The Moto G5S Plus has a rather unique camera setup in the Moto lineup. A dual 13MP configuration, it's neither the Moto X4's normal/ultra-wide pairing, nor the Moto Z2 Force's dual 12MP setup. Motorola says the dual camera is used for blurring backgrounds and improving image quality - so the secondary shooter has no particular purpose of its own. It's only assisting the main camera in its work.
Anyways, the 13MP sensor, or presumably both of them, come with an f/2.0 aperture lens attached. There's no optical stabilization. While it isn't specifically mentioned in the product docs, the G5S Plus appears to have laser assisted autofocus - there's a window above the lenses for the beam to shoot out of, plus focusing on close up objects is very quick and precise.
The in-house camera app is one of the few areas where Motorola's opted out of the default Google solutions, and it's packed with features. It's got the double-twist gesture for launching and then switching between rear and front camera, there's a built-in QR code reader and business card scanner, depth-enabled mode (read blurred backgrounds), plus the usual Panorama and Pro mode. The last three are to be found in the three-dot menu, while the QR reader just engages when you point the camera at a code.
The settings screen is evoked with an inward swipe from the left giving you access to resolution settings, and a few toggles - geotagging, frame-assist gridlines and quick launch. An inward swipe from the right takes you to the gallery. Both actions make a lot of sense once you know they're there, but some visual tips would've been nice.
Professional mode lets you dial in your own ISO, shutter speed, or exposure compensation, as well as pick a white balance preset and manually adjust focus.
The Moto G5S Plus captures adequate though not spectacular images. Detail is good, but foliage can get a little mushy. Noise reduction is handled well, though you can still see some speckles if you're looking for them.
Colors are lively without being over the top, but there's a tendency towards a certain warmth. It's not just the gloomy weather messing up the white balance, the studio shots have a noticeable color shift as well.
The Moto's HDR mode can produce some quite outlandish results. But in a good way, really - it just boosts the low mid-tones with more strength than what we've gotten used to recently.
One of the key selling points of the Moto G5S Plus is its dual camera, and since the secondary shooter can't really be used on its own, the portraits better be amazing. Well, they aren't. Expect wrinkly edges on the subject/background borders, and not just in areas where algorithms usually fail like stray hair.
It's not just human subjects either. The G5S Plus fails to properly separate simple objects that can mostly be defined with straight lines. Okay, the aloe vera plant is a proper torture test.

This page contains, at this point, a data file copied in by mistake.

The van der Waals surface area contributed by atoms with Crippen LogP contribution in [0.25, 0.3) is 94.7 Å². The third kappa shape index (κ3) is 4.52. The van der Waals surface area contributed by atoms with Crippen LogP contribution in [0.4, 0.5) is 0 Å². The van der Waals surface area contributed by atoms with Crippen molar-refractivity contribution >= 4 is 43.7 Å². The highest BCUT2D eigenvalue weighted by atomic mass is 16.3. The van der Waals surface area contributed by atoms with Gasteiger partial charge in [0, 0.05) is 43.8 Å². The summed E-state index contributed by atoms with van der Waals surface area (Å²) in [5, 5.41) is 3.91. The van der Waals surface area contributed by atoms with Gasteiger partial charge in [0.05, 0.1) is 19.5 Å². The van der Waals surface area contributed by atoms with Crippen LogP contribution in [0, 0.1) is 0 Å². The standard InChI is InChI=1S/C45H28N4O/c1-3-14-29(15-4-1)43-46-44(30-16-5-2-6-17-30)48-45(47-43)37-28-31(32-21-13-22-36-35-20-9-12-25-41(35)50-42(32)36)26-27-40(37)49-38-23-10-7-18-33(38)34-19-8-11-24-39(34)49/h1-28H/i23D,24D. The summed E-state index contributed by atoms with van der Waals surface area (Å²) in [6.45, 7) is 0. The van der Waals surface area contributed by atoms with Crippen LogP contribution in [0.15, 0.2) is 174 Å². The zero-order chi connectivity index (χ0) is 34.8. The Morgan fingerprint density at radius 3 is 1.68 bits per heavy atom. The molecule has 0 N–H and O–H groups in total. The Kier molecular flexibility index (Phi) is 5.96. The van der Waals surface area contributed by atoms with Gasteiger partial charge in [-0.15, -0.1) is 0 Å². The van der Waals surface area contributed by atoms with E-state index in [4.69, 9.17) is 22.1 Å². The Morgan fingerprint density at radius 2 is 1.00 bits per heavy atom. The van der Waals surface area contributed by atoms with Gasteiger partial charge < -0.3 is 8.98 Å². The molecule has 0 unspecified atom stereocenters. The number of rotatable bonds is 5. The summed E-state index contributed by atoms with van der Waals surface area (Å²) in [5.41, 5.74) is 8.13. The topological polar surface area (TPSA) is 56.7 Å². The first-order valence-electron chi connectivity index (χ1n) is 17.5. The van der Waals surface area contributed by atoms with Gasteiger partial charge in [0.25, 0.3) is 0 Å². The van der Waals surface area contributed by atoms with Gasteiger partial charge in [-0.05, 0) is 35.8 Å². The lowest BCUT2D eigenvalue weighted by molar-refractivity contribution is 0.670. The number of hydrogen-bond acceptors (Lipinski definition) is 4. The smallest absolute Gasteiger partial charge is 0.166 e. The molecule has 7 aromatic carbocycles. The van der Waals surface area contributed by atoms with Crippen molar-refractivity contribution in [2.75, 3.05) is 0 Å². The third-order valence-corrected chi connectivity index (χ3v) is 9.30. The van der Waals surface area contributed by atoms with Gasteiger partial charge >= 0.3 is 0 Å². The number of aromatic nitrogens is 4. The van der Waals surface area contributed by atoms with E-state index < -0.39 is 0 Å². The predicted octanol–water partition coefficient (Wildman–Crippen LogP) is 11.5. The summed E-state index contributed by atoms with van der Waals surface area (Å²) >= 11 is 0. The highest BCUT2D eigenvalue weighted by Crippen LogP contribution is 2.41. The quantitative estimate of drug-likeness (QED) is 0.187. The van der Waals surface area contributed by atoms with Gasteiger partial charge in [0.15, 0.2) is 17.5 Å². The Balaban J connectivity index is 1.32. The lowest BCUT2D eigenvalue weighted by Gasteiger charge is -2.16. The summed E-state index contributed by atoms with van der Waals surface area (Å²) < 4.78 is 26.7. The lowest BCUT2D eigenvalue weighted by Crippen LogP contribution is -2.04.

The phone's Depth editor app lets you select the area of focus post-shot and vary the blur effect too. You can also replace the background or decolorize either the foreground or the background. There's no spot color option like on the Moto X4, though. In any case we find these effects mostly gimmicky rather than truly useful.
A quick trip to our Photo compare tool will also show you how the Motorola Moto G5S Plus renders the posters in our studio. We've pre-selected the Xiaomi Mi A1 and the Honor 7X to pit against the Nokia, but you can pick any of the phones we've tested.
Basic panoramas are all you can expect out of the Moto G5S Plus. The images are just short of 1,800px tall and there's not much detail in them. Stitching and exposure and handled well, so there's that.
The selfie camera is one of the improvements the Special edition brings compared to the G5 Plus. It's an 8MP f/2.0 unit now, as opposed to the 5MP f/2.2 shooter of the old model, and the G5S Plus has a front facing flash. Still no autofocus, though.
Selfies are okay, though we know for a fact this guy has more pores and wrinkles than are captured in the photos - the camera does tend to smear fine detail, and that's not a beautification feature at work either. On a positive note, skin tones are quite alright.
The flash can't work miracles, but still allows you to capture your mug in the dark. Whether you want that is not a call we're qualified to make.
The Moto G5S Plus can record video all the way up to 2160p courtesy of the Snapdragon 625 chip. 1080p is obviously supported too, on both 30fps and 60fps frame rates. There's electronic stabilization available, in 1080p/30fps only.
2160p videos have a bitrate of about 50.7Mbps, while 1080p gets 17Mbps, 30fps and 60fps alike (red flag). Audio is recorded in stereo at 128kbps.
4K videos are sharp and detailed, though pixel peeping reveals some of the fine detail is lost. Now, brown does dominate our real-world samples, but the posters show a pleasing, if a little warm, color rendition. Audio quality is very good.
1080p/30fps has a slightly overprocessed look and about average detail - it's not awesome, but it's not bad either. 60fps footage tends to lose all the intricate detail, that's the toll you pay for the added smoothness in the same file size.
We've also uploaded short samples on our server, which you can download and examine for yourselves. Those include a 2160p clip (11s, 70MB), one shot at 1080p/30fps (10s, 21MB), and another at 1080p/60fps (10s, 22MB).
If you'd like to compare the Moto G5S Plus' video camera to some other phones, head over to our Video Compare Tool below.